Overcoming Individualism

Hi. I’m Alex, and I’m a recovering individualist.

This isn’t tantamount to “becoming a radical collectivist”–I feel like I have to say this for the either/or crowd. Anyway, the point is that it’s difficult to get a herd of individualists to get things done.

Yes, I oppose oppressive state control. Yes, I believe everyone should be free to work towards achieving their goals. But what I’ve had to overcome is self-reliance at the expense of taking a stand or associating with anyone or anything, ever.

It’s romantic to be the “Lone man who knows the TRUTH defying the masses!” But the chances of that guy getting anything practical done himself are slim to none, and his chances of getting squashed by the collectivist state he decries are high.

This is why history has so few successful rebellions of one. Even Jesus had friends.

Brian Niemeier sums it up nicely:

It’s been said before, and it bears saying again: Conservatives’ main weakness is their critical lack of solidarity. It comes from the nasty individualist streak in their capitalist and Liberal influences.

You see how this also relates to organized religion and the knee-jerk reaction many have to it. “Don’t tell me what to do!” can quickly become “I already have all the answers and don’t need help, and. . .”–here’s the damning part–“. . . I won’t risk my neck for anyone else.”

It’s like centrism, really, the pose of being “above it all“: “Don’t associate me with THOSE people, even though I secretly agree with them.”

In order to make any kind of impact, it really takes teamwork. Again, for the binary thinkers, this isn’t the same as saying “Become a communist!” It’s saying don’t be hostile to teams or communities of the like-minded.

As with the absence of great moderates in history, you’ll find few successful individuals who weren’t able to mobilize a serious following through techniques that hardcore individualists claim to hate.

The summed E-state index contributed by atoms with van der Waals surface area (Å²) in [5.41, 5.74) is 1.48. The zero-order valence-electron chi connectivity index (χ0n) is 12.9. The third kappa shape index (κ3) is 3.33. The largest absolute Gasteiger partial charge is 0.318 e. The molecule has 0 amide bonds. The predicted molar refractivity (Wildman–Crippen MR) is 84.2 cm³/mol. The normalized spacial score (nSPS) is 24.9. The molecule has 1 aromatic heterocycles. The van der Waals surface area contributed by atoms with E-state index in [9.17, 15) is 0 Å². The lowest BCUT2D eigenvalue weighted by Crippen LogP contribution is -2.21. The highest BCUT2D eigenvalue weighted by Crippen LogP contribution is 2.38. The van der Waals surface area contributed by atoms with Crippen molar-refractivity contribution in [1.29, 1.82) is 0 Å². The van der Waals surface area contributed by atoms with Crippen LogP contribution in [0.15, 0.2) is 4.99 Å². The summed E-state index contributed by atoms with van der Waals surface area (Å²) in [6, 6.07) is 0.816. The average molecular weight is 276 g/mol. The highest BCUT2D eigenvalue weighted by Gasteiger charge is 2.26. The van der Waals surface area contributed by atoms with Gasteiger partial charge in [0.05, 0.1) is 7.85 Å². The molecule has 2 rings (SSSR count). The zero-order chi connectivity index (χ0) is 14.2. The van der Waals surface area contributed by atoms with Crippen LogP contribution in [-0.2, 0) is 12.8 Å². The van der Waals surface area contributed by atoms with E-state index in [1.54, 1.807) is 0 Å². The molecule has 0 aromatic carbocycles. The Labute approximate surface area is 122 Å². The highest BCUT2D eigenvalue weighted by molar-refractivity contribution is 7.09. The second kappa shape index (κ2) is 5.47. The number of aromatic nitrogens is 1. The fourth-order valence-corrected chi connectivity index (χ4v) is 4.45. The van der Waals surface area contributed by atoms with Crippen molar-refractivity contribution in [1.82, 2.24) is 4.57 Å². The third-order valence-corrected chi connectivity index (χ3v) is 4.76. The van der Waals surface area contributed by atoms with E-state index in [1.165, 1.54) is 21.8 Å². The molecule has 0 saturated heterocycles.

I’m talking rhetoric, imagery, focusing on shared identities and characteristics–in short, the things that make us similar as opposed to the things that make us different.

If “Our differences are what make us stronger,” than Yugoslavia and the Austro-Hungarian Empire would still be things, there never would’ve been trouble between England and Ireland, and racial harmony would have been prevalent in the United States since it’s inception.

Let’s tie this back to organized religion for a second. How presumptuous to believe one knows everything, as though the work of church Fathers never existed. We don’t do the same with science, so we? Or with the arts?

Actually, we do with the arts, which is a problem. But I digress.Individualism also factors into that other thing we all seem to shy away from talking about: politics.

Of course the rights of the individual matter. But to deny the existence of any kind of “common good” is ridiculous and a step towards complete atomization.

Absolute Individualism–no government, free whatever, no jobs, no money, legalized everything–would work if human beings were perfect, could self-regulate with 100% success, and nobody had any ill-intentions and would always play along. But we’re not and we can’t.

We don’t need to go total hive-mind, but in a world where we’re encouraged to be our worst selves, a little peer-shame would go a long way.

I leave you, the rugged individualist with no affiliations, with this, written by one of the most individualistic Americans in history for a whole gathering of individualists:

We Mutually Pledge To Each Other Our Lives, Our Fortunes And Our Sacred Honor

If our Founders could work together to stand for something, why can’t you?

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